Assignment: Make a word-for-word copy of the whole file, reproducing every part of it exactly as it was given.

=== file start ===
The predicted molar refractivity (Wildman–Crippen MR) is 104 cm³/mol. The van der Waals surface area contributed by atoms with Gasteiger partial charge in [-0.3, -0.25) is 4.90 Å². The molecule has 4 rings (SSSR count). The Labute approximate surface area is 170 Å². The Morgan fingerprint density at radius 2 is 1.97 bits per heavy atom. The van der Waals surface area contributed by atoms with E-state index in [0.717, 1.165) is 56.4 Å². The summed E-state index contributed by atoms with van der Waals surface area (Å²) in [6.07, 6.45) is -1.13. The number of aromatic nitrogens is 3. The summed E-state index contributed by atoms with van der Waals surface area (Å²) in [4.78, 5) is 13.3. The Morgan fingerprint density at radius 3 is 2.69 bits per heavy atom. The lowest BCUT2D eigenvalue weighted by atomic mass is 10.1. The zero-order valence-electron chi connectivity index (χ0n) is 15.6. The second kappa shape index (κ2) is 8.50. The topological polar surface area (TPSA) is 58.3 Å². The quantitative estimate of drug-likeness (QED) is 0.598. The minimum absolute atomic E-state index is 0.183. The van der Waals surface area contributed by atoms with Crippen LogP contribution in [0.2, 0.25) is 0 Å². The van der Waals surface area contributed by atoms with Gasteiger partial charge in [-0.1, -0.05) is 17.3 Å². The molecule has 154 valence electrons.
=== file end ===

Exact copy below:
The predicted molar refractivity (Wildman–Crippen MR) is 104 cm³/mol. The van der Waals surface area contributed by atoms with Gasteiger partial charge in [-0.3, -0.25) is 4.90 Å². The molecule has 4 rings (SSSR count). The Labute approximate surface area is 170 Å². The Morgan fingerprint density at radius 2 is 1.97 bits per heavy atom. The van der Waals surface area contributed by atoms with E-state index in [0.717, 1.165) is 56.4 Å². The summed E-state index contributed by atoms with van der Waals surface area (Å²) in [6.07, 6.45) is -1.13. The number of aromatic nitrogens is 3. The summed E-state index contributed by atoms with van der Waals surface area (Å²) in [4.78, 5) is 13.3. The Morgan fingerprint density at radius 3 is 2.69 bits per heavy atom. The lowest BCUT2D eigenvalue weighted by atomic mass is 10.1. The zero-order valence-electron chi connectivity index (χ0n) is 15.6. The second kappa shape index (κ2) is 8.50. The topological polar surface area (TPSA) is 58.3 Å². The quantitative estimate of drug-likeness (QED) is 0.598. The minimum absolute atomic E-state index is 0.183. The van der Waals surface area contributed by atoms with Crippen LogP contribution in [0.2, 0.25) is 0 Å². The van der Waals surface area contributed by atoms with Gasteiger partial charge in [-0.1, -0.05) is 17.3 Å². The molecule has 154 valence electrons.